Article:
This is exciting!  Silicon Valley entrepreneurs (the chief executive of Facebook, Mr. Zuckerberg, and the co-founder of Google, Mr. Brin) have  teamed up with investor Yuri Milner to create a new prize to spur innovation. Called the Breakthrough Prize in Life Sciences, it provides $3M to each of a  group of 11 scientists to spur breakthrough discoveries.  Here’s the Wall Street Journal article about it.

HMMM.  How about an innovation, breakthrough prize to fix the broken special education system–to spur practitioners, legislators, parents, students–to think and do differently.  It is time!  Now that would be truly exciting!


Check out the ROAD SIGNS exhibit at the Boston Children’s Museum–February 15 to March 17!

Signs, Letreros, Hyoushiki …. This exhibit features my collection of road signs of children going to school around the world. Japan, Mexico, China, Czech Republic, Great Britain, France, Spain, Italy, etc. etc. Check out the entire collection online.

As I mentioned in an earlier blog about my mother (December 18), I think these signs are fantastic. Artistic and colorful–in basic red, yellow and blue.

Countries show a different view of childhood and children. Some are playful; others stern; some are ‘sexist’ perhaps; others not; some artistic; some face the ‘wrong way!’ Etc. The collection –that I have gathered since 1968, when I got my first sign while living in New Jersey–is a rich testament to the diversity in our world.

Enjoy it! I have created greeting cards of these signs for sale. Buy a set of 4 for $19.50, postage included.

Happy travels! Observe our fascinating world!

Here’s the POSTER for the EXHIBIT!

Children who come to school with a small vocabulary are already behind. Beore day one. We have known this for a long time… In fact, I remember how startled I was when I first learned of this gap.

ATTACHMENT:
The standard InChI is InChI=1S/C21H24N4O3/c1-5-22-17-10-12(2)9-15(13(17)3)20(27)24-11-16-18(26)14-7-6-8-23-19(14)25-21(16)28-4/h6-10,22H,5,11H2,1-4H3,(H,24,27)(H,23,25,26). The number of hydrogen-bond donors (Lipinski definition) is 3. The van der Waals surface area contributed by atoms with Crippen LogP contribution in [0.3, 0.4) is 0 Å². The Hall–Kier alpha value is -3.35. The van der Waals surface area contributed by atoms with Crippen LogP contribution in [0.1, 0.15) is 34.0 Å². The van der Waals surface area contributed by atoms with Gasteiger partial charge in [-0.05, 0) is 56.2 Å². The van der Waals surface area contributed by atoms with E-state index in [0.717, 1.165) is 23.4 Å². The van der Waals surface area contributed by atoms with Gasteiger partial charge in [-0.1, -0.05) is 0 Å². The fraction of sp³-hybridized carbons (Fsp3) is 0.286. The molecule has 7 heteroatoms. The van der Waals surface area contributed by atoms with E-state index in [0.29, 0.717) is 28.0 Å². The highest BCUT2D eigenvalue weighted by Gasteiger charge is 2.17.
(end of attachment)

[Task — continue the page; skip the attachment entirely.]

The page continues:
See, e.g., the 2003 longitudinal studies by Betty Hart and Todd R. Risley, showing that by age 3, youngsters from language rich (generally well-to-do) families have a working vocabulary of 1116 words, children from working class families have a 749 word vocabulary, and children from families receiving welfare have a 525 word vocabulary.

After all these years of efforts and reforms, that gap is not closing. Efforts by schools to close that key language gap–between those who have many words and those with few–have not done the trick. Calls for more instruction? I’m dubious about their efficacy.

Instead, I suggest we look at these children’s homes to help parents understand the importance of language and of speaking with their young children. I wonder how many parents understand this critical aspect of raising young children. I suspect that many do not and that they would be appreciative if efforts were made to inform them and suggest how they might create language- rich environments in their homes. And how important that would be in helping their children in school. I suggest we may get farther with this approach than with the usual one of asking (demanding) that schools close so many gaps for so many children–even before they come to school.

As I watch my almost two-year old granddaughter speaking with an ever increasing vocabulary–I can only think how wonderful it would be if more children could grow up in language-rich environments. Let us focus on that!

Happy Sunday! I enjoyed reading this review of the Union City schools in New Jersey. “The Secret to Fixing Bad Schools.” It’s step by step focus by all–administration, teachers, students, parents–on results, starting in early childhood. It’s not about firing bad teachers or getting charter schools. It’s an amazing story of success. Congratulations to the hard workers in Union City, New Jersey! As someone who grew up in Flemington, New Jersey, this story makes me proud to have grown up in the Garden State!